Okay, I gather I have a comment still in moderation perhaps because it contained two links.

      4. Deacon Duncan

        Thanks for the links, I hope to have time to look them up this weekend. As you may have noticed I haven’t had time to tend to my blog these days and am able to give only cursory attention to both the comments and my posts. I’m sorry you’re not happy with my responses thus far, but I’m afraid I’m not giving a lot of things the attention they deserve. I expect the situation to improve in mid to late October, and possibly on weekends between now and then.

      5. Jay

        I honestly don’t know how any blogger can give the time most bloggers give to their blogs. I don’t think those links are going anywhere soon.

        Thank you for looking at them, when you get the chance.

  12. 12
    smrnda

    TwoPiDeltaIJ

    This assertion:

    “when the actual position is that a government always generates oppression as a side effect of whatever else it is doing. The fact that oppression by private entities exists is still not something a libertarian wants, they just do not justify using the state to stop it (because it will generate the unintended consequence of oppression somewhere else in the society).”

    Here’s a few problems with this statement. First, it seems to be saying that any restriction placed on private entities by the government is oppression. I disagree since I don’t think making it illegal to demand sexual favors in exchange for employment is oppressing the employers or a law against beating your kids is oppressing parents. It is oppressive for a factory to dump toxic sludge in a nearby river – it is not oppressive for the government to make them stop.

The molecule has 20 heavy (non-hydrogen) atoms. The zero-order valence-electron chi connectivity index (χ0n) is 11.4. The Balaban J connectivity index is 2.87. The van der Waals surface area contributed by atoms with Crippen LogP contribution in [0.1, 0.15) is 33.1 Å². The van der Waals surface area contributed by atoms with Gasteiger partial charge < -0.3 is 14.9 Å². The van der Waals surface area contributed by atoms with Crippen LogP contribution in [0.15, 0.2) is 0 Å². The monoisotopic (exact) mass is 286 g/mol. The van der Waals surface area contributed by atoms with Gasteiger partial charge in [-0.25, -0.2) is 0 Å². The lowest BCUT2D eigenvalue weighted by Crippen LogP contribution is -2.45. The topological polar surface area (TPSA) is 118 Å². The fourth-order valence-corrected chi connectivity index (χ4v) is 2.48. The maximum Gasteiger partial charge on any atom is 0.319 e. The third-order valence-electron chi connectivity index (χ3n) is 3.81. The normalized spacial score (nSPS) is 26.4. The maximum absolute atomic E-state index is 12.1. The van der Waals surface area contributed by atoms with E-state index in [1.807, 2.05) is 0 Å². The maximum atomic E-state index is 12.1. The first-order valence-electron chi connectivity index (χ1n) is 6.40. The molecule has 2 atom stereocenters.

The other part of the assertion is that if government intervenes to stop oppression by private entities, it will only create oppression somewhere else. The problem is it’s viewing all restraints on anyone as if they are equal in terms of level of oppression. If the government passes laws that businesses must have fire exits and that workers must not be chained to machines, this liberates the workers from the oppression of their employer, but I cannot see this law as creating oppression in any meaningful way. If you think a law prohibiting employers from chaining workers to machines is oppressing employers, your views would be too ridiculous for me to waste my time arguing against.

    In the end, it seems like libertarians realize that oppression can come from the government or private entities, they just arbitrarily decide that one ought to be completely forbidden without providing any rationale for why.